Murdered journalist Metin Göktepe commemorated with ‘Je Suis Charlie’ banners
Metin Göktepe's mother, Fadime Göktepe, holds a banner in solidarity with Charlie Hebdo, as friends gathered around his gravestone. DHA PhotoPhotojournalist Metin Göktepe, who was beaten to death while in police custody, was commemorated on the 19th anniversary of his death on Jan. 8, with family and friends holding banners in support of the French satirical magazine Charlie Hebdo, a day after the attack on its Paris headquarters killed 12 people.
Göktepe’s colleagues gathered at his grave in the suburban Istanbul district of Esenler and condemned violence against journalists, arguing that converting media workers into targets is the reflection of a “similar barbaric mindset.”
“This is why we say ‘We are all Charlie.’ We respectfully commemorate all who have died in the attack,” said Fatih Polat, Publishing Manager of daily Evrensel, the newspaper where Göktepe was working when he was killed.
Journalist Ahmet Şık also stressed that, just like Uğur Mumcu in 1993 or Hrant Dink in 2007, Göktepe was one of dozens of journalists murdered by the state or its extensions during the 1990s.
“There is no difference between the mindset that killed our Kurdish colleagues before him, or the one that killed Uğur Mumcu and Hrant Dink, or even the one that took the life our colleagues in Paris,” Şık said.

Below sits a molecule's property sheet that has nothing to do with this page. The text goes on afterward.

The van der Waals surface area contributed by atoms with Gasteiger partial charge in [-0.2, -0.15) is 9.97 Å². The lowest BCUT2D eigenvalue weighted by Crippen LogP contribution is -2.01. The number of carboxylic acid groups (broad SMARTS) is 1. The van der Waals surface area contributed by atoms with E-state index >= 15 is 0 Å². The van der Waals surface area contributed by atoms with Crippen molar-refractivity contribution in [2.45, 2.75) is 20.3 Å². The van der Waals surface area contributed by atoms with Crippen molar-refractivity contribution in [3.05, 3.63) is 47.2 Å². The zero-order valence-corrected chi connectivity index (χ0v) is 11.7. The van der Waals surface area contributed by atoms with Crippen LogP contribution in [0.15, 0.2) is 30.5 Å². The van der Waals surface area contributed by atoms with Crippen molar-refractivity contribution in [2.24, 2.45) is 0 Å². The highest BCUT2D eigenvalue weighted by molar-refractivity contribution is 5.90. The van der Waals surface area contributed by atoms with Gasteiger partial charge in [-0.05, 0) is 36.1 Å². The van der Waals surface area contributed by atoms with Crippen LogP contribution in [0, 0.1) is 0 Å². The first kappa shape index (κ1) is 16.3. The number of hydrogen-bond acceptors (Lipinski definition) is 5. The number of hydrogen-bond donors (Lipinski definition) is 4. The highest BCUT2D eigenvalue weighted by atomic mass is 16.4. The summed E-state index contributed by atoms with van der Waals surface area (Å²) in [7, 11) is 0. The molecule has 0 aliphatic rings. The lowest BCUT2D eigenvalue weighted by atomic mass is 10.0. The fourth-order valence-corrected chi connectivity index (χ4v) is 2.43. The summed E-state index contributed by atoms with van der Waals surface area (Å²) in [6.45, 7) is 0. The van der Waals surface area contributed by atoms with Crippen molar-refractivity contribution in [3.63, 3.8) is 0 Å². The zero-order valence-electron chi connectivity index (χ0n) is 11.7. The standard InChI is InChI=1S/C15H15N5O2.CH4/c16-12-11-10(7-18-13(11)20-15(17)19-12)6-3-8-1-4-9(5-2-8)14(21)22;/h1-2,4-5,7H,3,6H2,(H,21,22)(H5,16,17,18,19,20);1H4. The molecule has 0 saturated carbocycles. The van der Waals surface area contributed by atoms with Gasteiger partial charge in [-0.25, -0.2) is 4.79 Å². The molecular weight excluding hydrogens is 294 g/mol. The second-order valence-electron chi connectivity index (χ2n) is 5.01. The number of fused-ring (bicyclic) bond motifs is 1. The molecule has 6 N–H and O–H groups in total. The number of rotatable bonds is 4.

Many of the attendants held signs saying “Je Suis Charlie” (“I am Charlie”) as the statements were read.
Göktepe's mother, Fadime Göktepe, was also present at the ceremony, as well as the mother of 15-year-old Gezi victim Berkin Elvan, Gülsüm Elvan. Speaking at the event, Elvan touched on the death of a 14-year-old shoe-shiner in the southeastern city of Cizre a few days ago, allegedly during a police crackdown.
“Journalists are still being killed; Children are still being killed,” Elvan lamented, days after her late son would have turned 16.
Göktepe was detained on Jan. 8, 1996, while on his way to cover the funeral of four prisoners who had been killed in Ümraniye prison. In an effort to prevent people from attending the funeral, police took extraordinary measures to capture close to 1,000 mourners, taking the detainees to Eyüp Sports Hall.
When Göktepe reportedly identified himself as a journalist, police allegedly said he should “be shown special treatment,” after which a group of seven to eight officers allegedly beat him to death in the basement of the arena. Six policemen responsible for Göktepe’s death were sentenced to seven years and six months in prison, but were released after 17 months.